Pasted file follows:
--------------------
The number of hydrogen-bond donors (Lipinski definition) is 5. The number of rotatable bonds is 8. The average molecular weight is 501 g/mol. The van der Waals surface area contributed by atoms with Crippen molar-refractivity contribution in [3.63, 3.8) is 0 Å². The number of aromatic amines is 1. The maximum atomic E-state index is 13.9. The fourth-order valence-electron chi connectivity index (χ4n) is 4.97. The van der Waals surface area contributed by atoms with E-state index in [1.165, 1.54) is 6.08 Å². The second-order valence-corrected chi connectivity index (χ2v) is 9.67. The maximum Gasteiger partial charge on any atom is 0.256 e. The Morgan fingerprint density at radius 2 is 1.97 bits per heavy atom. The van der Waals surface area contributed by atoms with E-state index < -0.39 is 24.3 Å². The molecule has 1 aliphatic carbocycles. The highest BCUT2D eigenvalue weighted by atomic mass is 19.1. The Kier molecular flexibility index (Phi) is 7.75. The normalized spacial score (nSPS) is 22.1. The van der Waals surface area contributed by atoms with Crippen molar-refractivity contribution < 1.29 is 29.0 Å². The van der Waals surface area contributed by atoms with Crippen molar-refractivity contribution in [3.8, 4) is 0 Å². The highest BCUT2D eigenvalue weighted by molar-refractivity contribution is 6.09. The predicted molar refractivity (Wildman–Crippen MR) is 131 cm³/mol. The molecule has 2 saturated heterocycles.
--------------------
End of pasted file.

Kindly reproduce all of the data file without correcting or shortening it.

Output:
The number of hydrogen-bond donors (Lipinski definition) is 5. The number of rotatable bonds is 8. The average molecular weight is 501 g/mol. The van der Waals surface area contributed by atoms with Crippen molar-refractivity contribution in [3.63, 3.8) is 0 Å². The number of aromatic amines is 1. The maximum atomic E-state index is 13.9. The fourth-order valence-electron chi connectivity index (χ4n) is 4.97. The van der Waals surface area contributed by atoms with E-state index in [1.165, 1.54) is 6.08 Å². The second-order valence-corrected chi connectivity index (χ2v) is 9.67. The maximum Gasteiger partial charge on any atom is 0.256 e. The Morgan fingerprint density at radius 2 is 1.97 bits per heavy atom. The van der Waals surface area contributed by atoms with E-state index < -0.39 is 24.3 Å². The molecule has 1 aliphatic carbocycles. The highest BCUT2D eigenvalue weighted by atomic mass is 19.1. The Kier molecular flexibility index (Phi) is 7.75. The normalized spacial score (nSPS) is 22.1. The van der Waals surface area contributed by atoms with Crippen molar-refractivity contribution < 1.29 is 29.0 Å². The van der Waals surface area contributed by atoms with Crippen molar-refractivity contribution in [3.8, 4) is 0 Å². The highest BCUT2D eigenvalue weighted by molar-refractivity contribution is 6.09. The predicted molar refractivity (Wildman–Crippen MR) is 131 cm³/mol. The molecule has 2 saturated heterocycles.